A really thoughtful and well-researched book about World War 2, from an unusual angle - the story of a Polish orphan resettled in Berlin with a Nazi family. At first Peter is pleased to find a new family and be in Germany, but gradually he comes to hate the Nazi regime. But how can he rebel and escape when it could cost him his life? A compelling story with well-drawn characters.
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4 of 5 people found the following review helpful
5.0 out of 5 stars even better, 21 Aug 2009
By 
R. Tompsett (e sussex) - See all my reviews
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This review is from: Auslšnder (Hardcover)
Paul Dowswell books i have dicovered in the past year,from the powder monkey to the slave ship and battle fleet. have been great and then i find Auslander, well i do hope that Paul keeps up the good work as i now am waiting for his next book with anticipation.Auslander
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5.0 out of 5 stars great story, 3 Dec 2013
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This review is from: Auslander (Kindle Edition)
Absolutely brilliant and really showed Germany in it's time under the influence of the Fuhrer and his cohorts Himmler and Heydrich .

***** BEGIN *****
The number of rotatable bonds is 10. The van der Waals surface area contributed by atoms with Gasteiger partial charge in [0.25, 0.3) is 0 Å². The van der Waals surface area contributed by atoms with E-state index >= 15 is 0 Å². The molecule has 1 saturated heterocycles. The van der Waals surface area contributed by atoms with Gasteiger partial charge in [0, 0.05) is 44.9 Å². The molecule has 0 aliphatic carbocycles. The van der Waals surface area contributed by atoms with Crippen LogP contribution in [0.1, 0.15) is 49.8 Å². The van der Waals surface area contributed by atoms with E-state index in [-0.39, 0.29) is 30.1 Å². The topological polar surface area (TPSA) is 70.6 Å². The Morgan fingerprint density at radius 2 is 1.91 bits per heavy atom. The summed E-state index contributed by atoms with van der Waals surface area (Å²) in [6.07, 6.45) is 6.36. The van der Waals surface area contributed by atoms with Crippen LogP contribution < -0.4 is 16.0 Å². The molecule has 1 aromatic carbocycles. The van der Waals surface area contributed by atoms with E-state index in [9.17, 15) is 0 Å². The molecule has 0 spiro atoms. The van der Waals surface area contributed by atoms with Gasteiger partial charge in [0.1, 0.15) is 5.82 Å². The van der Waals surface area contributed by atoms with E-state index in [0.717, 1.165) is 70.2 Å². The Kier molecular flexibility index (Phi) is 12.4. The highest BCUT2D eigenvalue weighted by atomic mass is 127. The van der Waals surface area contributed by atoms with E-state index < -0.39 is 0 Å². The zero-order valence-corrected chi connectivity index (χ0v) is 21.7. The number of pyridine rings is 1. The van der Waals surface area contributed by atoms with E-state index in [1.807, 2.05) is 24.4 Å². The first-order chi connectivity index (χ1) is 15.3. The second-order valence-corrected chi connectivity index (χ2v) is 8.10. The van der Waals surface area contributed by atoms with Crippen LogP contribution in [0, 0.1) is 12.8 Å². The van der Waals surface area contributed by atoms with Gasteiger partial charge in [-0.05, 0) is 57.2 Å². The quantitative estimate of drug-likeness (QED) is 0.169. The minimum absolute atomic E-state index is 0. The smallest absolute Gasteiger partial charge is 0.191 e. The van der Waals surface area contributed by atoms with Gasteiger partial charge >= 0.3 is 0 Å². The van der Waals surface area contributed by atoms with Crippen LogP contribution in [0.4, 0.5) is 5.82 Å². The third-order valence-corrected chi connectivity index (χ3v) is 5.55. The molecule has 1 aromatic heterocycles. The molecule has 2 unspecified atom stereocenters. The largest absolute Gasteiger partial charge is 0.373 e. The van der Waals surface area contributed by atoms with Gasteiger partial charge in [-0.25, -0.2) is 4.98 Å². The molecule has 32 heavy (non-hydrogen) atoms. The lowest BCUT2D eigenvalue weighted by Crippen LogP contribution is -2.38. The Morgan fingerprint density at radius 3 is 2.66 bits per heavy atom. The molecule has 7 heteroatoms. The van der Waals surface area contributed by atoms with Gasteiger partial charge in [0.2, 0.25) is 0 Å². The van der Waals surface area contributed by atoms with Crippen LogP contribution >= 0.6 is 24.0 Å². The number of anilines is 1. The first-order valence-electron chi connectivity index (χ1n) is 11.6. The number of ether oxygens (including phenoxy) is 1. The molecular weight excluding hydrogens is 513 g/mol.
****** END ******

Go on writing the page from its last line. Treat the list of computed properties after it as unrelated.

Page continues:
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5.0 out of 5 stars auslander, 22 July 2013
By 
Mr. M. J. Whimp "minster men" (bolton,lancashire,england) - See all my reviews
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This review is from: Auslander (Kindle Edition)
very good read could not put the book down at all easy to read good price as always from amozon
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4.0 out of 5 stars An atmospheric and tense story., 19 July 2013
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This review is from: Auslander (Kindle Edition)
Liked the plot, believed the characters and felt the madness of Nazi Germany was brought to life through the eyes of the "Auslander". Well worth reading.
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5.0 out of 5 stars Good story and makes you think, 5 July 2013
By 
Waldo (Cheshire, UK) - See all my reviews
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This review is from: Auslander (Kindle Edition)
After a starkly dramatic opening scene this book resolves itself into an exciting thriller. In between it really gives the reader an insight into life in Nazi Germany where almost anybody could be a Gestapo informer and telling a joke about Hitler (or hearing a joke about Hitler and laughing) would very likely see you with your head rolling around in a basket. I don't think I truly appreciated the insanity of German society under the Nazi's, and I certainly never understood the mechanics of how a government can control a population, until I read this. I thought 1984 was just a story about a mad society, but this book made me realise how true to life it actually was. Scary stuff. Read it and help to ensure that such a society never comes to pass again!
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Auslšnder
Ausländer by Paul Dowswell (Paperback - 4 Jan 2010)